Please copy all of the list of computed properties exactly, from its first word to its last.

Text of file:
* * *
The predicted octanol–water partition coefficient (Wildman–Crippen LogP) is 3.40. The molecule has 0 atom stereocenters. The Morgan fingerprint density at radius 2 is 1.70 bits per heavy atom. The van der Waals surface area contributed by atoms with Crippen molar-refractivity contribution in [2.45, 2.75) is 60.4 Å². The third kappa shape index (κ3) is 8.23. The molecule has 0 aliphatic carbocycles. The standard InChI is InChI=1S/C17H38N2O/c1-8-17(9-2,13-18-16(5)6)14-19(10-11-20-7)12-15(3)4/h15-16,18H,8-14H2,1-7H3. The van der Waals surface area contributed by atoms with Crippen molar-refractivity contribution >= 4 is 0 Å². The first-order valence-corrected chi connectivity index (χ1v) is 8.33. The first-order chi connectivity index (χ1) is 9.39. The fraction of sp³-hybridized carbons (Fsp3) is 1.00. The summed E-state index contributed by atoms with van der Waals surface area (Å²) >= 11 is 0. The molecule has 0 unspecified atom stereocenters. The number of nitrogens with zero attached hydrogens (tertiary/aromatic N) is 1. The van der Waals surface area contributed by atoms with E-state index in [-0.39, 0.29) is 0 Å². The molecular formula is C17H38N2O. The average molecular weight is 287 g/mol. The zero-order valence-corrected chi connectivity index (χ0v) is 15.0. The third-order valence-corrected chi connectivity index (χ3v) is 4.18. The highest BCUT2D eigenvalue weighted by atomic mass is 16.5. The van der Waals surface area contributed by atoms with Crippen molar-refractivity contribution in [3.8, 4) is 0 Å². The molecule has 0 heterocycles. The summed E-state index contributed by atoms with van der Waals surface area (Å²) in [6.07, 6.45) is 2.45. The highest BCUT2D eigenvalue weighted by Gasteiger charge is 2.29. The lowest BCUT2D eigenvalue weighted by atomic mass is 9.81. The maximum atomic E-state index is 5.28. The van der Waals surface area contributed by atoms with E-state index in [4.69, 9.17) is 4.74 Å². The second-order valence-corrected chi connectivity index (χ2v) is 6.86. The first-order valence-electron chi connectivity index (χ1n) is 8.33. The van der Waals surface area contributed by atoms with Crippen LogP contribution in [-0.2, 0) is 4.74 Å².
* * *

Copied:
The predicted octanol–water partition coefficient (Wildman–Crippen LogP) is 3.40. The molecule has 0 atom stereocenters. The Morgan fingerprint density at radius 2 is 1.70 bits per heavy atom. The van der Waals surface area contributed by atoms with Crippen molar-refractivity contribution in [2.45, 2.75) is 60.4 Å². The third kappa shape index (κ3) is 8.23. The molecule has 0 aliphatic carbocycles. The standard InChI is InChI=1S/C17H38N2O/c1-8-17(9-2,13-18-16(5)6)14-19(10-11-20-7)12-15(3)4/h15-16,18H,8-14H2,1-7H3. The van der Waals surface area contributed by atoms with Crippen molar-refractivity contribution >= 4 is 0 Å². The first-order valence-corrected chi connectivity index (χ1v) is 8.33. The first-order chi connectivity index (χ1) is 9.39. The fraction of sp³-hybridized carbons (Fsp3) is 1.00. The summed E-state index contributed by atoms with van der Waals surface area (Å²) >= 11 is 0. The molecule has 0 unspecified atom stereocenters. The number of nitrogens with zero attached hydrogens (tertiary/aromatic N) is 1. The van der Waals surface area contributed by atoms with E-state index in [-0.39, 0.29) is 0 Å². The molecular formula is C17H38N2O. The average molecular weight is 287 g/mol. The zero-order valence-corrected chi connectivity index (χ0v) is 15.0. The third-order valence-corrected chi connectivity index (χ3v) is 4.18. The highest BCUT2D eigenvalue weighted by atomic mass is 16.5. The van der Waals surface area contributed by atoms with Crippen molar-refractivity contribution in [3.8, 4) is 0 Å². The molecule has 0 heterocycles. The summed E-state index contributed by atoms with van der Waals surface area (Å²) in [6.07, 6.45) is 2.45. The highest BCUT2D eigenvalue weighted by Gasteiger charge is 2.29. The lowest BCUT2D eigenvalue weighted by atomic mass is 9.81. The maximum atomic E-state index is 5.28. The van der Waals surface area contributed by atoms with E-state index in [4.69, 9.17) is 4.74 Å². The second-order valence-corrected chi connectivity index (χ2v) is 6.86. The first-order valence-electron chi connectivity index (χ1n) is 8.33. The van der Waals surface area contributed by atoms with Crippen LogP contribution in [-0.2, 0) is 4.74 Å².